Oil downturn creating more jobs in the NHS
Published: 04 Aug 2016 By Grace Kimberley
The downturn in the oil market is looking to be boosting various NHS roles due to the increase of people transitioning into roles away from the oil industry. According to a report on the health board’s 2016 workforce plan said that labour jobs in particular within the North east are “significantly unsettled”.
The report stated, “This seems to have improved recruitment to a variety of hard-to-fill roles as the ongoing downturn in oil and changing labour market has led to an increase in applications in a number of roles including healthcare support workers, administrative, HR, finance and IT.”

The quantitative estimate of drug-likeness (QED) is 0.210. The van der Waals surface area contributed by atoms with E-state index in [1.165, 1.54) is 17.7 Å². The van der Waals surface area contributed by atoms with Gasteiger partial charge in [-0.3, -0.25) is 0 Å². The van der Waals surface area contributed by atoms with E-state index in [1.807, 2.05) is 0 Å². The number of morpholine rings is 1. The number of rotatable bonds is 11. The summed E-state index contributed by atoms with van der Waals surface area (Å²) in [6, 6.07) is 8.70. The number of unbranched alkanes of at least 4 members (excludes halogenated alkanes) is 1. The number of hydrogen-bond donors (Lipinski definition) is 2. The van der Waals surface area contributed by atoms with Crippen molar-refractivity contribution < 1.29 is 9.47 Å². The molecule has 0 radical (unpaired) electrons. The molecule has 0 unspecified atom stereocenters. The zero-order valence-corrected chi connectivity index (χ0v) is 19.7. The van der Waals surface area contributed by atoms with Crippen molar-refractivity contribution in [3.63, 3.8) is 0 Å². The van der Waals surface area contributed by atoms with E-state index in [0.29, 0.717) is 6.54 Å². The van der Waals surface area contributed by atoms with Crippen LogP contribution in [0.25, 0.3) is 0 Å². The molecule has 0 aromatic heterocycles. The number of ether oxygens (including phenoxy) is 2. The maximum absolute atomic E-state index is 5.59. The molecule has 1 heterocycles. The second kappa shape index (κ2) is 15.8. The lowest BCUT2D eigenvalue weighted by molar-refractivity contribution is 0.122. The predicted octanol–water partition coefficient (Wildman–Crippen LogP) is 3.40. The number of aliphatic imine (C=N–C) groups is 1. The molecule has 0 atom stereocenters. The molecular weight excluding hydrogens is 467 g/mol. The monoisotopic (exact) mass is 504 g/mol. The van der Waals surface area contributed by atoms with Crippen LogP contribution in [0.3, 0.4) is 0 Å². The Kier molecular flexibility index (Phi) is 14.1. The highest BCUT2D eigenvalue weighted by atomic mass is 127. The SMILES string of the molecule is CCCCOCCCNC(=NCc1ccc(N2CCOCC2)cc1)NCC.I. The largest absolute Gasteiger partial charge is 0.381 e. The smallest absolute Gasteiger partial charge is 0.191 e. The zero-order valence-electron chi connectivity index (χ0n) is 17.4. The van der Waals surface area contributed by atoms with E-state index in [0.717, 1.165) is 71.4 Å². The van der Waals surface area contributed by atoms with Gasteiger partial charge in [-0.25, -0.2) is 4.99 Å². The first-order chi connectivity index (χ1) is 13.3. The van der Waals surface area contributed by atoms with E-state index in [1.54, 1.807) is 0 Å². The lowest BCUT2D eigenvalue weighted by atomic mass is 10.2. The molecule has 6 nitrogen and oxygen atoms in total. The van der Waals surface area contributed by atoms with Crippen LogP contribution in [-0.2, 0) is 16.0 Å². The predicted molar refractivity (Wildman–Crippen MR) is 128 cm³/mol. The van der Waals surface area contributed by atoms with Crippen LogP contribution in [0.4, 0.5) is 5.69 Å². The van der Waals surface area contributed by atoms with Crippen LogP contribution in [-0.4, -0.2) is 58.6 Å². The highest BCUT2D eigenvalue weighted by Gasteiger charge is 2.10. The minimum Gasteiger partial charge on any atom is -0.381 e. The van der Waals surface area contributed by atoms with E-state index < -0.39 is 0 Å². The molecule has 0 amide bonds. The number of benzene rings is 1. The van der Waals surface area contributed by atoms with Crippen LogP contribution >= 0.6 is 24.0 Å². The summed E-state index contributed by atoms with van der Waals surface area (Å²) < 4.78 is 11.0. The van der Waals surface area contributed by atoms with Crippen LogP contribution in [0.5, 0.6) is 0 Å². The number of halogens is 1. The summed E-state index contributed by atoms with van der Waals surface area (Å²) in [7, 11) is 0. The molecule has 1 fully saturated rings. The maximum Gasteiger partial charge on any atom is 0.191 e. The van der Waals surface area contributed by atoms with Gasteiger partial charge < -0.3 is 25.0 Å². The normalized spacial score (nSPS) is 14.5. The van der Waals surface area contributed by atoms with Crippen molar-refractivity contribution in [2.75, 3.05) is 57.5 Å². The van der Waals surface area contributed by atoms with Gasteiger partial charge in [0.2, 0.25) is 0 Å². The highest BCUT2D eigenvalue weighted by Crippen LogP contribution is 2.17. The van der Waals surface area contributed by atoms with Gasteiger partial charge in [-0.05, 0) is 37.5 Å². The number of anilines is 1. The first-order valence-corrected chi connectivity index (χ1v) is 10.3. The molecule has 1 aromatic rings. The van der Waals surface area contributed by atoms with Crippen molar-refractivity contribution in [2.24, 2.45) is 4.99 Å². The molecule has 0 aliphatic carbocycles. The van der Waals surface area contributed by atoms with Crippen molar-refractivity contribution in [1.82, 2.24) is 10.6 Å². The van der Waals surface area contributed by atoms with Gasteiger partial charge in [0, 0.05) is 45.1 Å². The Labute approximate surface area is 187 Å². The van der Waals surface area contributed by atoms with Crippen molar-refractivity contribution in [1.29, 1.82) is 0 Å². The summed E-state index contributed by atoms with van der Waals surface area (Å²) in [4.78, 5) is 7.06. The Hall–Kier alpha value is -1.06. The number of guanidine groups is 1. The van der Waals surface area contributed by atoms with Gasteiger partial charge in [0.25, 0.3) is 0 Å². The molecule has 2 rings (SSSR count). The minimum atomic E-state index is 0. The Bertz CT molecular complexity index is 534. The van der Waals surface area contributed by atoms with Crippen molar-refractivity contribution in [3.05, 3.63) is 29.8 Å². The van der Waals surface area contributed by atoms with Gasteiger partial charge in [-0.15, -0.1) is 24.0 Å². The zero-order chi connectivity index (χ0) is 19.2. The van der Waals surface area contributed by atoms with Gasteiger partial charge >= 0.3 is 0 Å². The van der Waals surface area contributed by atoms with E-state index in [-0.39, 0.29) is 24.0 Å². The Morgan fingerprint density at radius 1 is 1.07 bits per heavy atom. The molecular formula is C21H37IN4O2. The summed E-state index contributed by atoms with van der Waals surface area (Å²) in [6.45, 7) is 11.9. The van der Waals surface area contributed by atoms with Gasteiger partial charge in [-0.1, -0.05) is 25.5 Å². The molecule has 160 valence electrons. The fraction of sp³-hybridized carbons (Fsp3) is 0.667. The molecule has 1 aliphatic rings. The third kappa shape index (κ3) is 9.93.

“Despite the improving market, the difficulty of capturing the interest of suitable candidates and filling posts remains challenging, particularly for nursing and midwifery posts and some medical roles.”
There has also been an 8,000 rise in Scottish unemployment, which the oil downturn is thought to be a main contributor of. It was reported by the Telegraph in June that the oil downturn could wipe out over a quarter of North Sea jobs. This would amount to a total of 120,000 jobs lot by the end of this year.
Oil prices have actually recovered quite substantially since hitting the lows of $28 a barrel in January, but a barrel of oil is still worth under half of what it was in 2014. Big oil players such as Shell and BP have reported significant losses in the last year following the oil crisis.
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